From a regular neighbourhood in Chilliwack, BC, walk with us through a small gate into the wildlife haven called Camp Slough.
A path through the property is lined with large old cottonwood trees. A red-listed Salish sucker swims in the slough with its many brown fins.
The path opens into a grassy field with small maple tree plantings peeking out. The endangered Western pondhawk and blue dasher dragonflies flit past you. Out of a small nesting box pokes the head of a barn swallow.
In a tree you hear a bird call, and look up to find a barred owl perched on a branch. On another branch you catch sight of a small brown-grey Douglas’s squirrel, a species native to BC. These are but a few of the many species of birds and mammals that have found refuge in Camp Slough.
- Camp Slough consists of 8.8 hectares and conserves significant wetland and upland habitat near Chilliwack. Beginning as a cultivate broccoli field, Camp Slough has received much restoration work to become the biodiverse ecosystem it is today.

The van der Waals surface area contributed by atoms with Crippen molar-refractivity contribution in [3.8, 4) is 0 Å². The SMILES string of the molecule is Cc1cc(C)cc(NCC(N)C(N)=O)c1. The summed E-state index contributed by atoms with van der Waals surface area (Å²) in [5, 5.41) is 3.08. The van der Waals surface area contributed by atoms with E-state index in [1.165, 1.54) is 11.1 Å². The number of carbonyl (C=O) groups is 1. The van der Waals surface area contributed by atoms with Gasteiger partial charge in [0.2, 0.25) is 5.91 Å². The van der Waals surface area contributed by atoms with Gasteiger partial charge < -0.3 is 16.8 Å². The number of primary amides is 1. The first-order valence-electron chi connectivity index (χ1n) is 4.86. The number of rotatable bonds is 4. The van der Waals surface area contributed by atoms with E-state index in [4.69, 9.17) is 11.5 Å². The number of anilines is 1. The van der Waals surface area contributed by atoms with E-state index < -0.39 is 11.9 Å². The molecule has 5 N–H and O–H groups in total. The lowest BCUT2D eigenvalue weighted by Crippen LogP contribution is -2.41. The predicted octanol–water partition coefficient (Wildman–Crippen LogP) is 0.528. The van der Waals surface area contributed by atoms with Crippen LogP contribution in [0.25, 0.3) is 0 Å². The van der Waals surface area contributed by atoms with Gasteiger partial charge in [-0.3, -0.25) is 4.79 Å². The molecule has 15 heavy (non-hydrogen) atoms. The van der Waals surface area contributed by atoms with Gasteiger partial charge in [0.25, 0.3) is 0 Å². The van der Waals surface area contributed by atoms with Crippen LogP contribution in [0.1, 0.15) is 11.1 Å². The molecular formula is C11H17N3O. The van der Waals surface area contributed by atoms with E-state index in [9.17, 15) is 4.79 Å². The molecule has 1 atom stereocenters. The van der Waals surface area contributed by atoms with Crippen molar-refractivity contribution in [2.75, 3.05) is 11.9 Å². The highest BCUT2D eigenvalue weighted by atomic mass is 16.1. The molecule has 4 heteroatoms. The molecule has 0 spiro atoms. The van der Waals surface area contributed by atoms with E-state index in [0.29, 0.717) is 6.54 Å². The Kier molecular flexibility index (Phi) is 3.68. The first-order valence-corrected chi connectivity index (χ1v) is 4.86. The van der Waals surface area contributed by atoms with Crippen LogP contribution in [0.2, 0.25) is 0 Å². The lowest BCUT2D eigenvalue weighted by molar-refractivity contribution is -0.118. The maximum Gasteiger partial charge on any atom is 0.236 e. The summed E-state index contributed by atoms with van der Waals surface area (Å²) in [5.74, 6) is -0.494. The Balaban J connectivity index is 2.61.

- The property provides habitat for: SARA Schedule 1 species Northern goshawk and band-tailed pigeon; the Blue-listed barn swallow, great blue heron and green heron; two Blue-listed dragonflies, the Western pondhawk and blue dasher; and the Red-listed freshwater fish Salish sucker.
- Camp Slough has the potential to support the Red-listed Pacific water shrew and Western blue bird, and the Blue-listed cackling goose, trumpeter swan, Western toad, Red-legged frog, monarch butterfly and Clodius Parnassian butterfly.